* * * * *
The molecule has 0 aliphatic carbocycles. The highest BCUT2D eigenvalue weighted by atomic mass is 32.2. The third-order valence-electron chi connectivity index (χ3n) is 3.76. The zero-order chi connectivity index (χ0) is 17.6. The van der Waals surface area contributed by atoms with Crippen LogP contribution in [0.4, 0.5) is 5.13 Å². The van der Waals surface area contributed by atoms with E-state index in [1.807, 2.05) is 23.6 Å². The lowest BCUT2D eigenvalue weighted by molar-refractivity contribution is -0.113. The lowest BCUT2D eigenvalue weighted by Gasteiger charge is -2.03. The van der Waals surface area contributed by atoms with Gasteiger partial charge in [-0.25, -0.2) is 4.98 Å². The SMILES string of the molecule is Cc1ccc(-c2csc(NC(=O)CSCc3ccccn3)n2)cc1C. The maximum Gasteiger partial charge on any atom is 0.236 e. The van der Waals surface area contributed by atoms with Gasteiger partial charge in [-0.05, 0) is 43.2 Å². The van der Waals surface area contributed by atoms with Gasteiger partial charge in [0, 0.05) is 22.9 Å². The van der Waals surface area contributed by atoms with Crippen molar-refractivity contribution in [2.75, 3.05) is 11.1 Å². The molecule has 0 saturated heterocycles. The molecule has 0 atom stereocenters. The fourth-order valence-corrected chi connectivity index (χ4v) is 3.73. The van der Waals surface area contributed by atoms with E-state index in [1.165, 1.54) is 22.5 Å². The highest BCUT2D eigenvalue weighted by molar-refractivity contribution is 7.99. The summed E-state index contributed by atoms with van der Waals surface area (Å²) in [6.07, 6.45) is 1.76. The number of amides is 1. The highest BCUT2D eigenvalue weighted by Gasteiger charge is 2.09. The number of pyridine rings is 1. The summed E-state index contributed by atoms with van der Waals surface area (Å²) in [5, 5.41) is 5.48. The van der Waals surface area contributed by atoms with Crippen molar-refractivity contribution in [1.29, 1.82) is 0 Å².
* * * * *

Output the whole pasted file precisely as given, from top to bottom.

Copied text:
The molecule has 0 aliphatic carbocycles. The highest BCUT2D eigenvalue weighted by atomic mass is 32.2. The third-order valence-electron chi connectivity index (χ3n) is 3.76. The zero-order chi connectivity index (χ0) is 17.6. The van der Waals surface area contributed by atoms with Crippen LogP contribution in [0.4, 0.5) is 5.13 Å². The van der Waals surface area contributed by atoms with E-state index in [1.807, 2.05) is 23.6 Å². The lowest BCUT2D eigenvalue weighted by molar-refractivity contribution is -0.113. The lowest BCUT2D eigenvalue weighted by Gasteiger charge is -2.03. The van der Waals surface area contributed by atoms with Gasteiger partial charge in [-0.25, -0.2) is 4.98 Å². The SMILES string of the molecule is Cc1ccc(-c2csc(NC(=O)CSCc3ccccn3)n2)cc1C. The maximum Gasteiger partial charge on any atom is 0.236 e. The van der Waals surface area contributed by atoms with Gasteiger partial charge in [-0.05, 0) is 43.2 Å². The van der Waals surface area contributed by atoms with Gasteiger partial charge in [0, 0.05) is 22.9 Å². The van der Waals surface area contributed by atoms with Crippen molar-refractivity contribution in [2.75, 3.05) is 11.1 Å². The molecule has 0 saturated heterocycles. The molecule has 0 atom stereocenters. The fourth-order valence-corrected chi connectivity index (χ4v) is 3.73. The van der Waals surface area contributed by atoms with E-state index in [1.165, 1.54) is 22.5 Å². The highest BCUT2D eigenvalue weighted by molar-refractivity contribution is 7.99. The summed E-state index contributed by atoms with van der Waals surface area (Å²) in [6.07, 6.45) is 1.76. The number of amides is 1. The highest BCUT2D eigenvalue weighted by Gasteiger charge is 2.09. The number of pyridine rings is 1. The summed E-state index contributed by atoms with van der Waals surface area (Å²) in [5, 5.41) is 5.48. The van der Waals surface area contributed by atoms with Crippen molar-refractivity contribution in [1.29, 1.82) is 0 Å².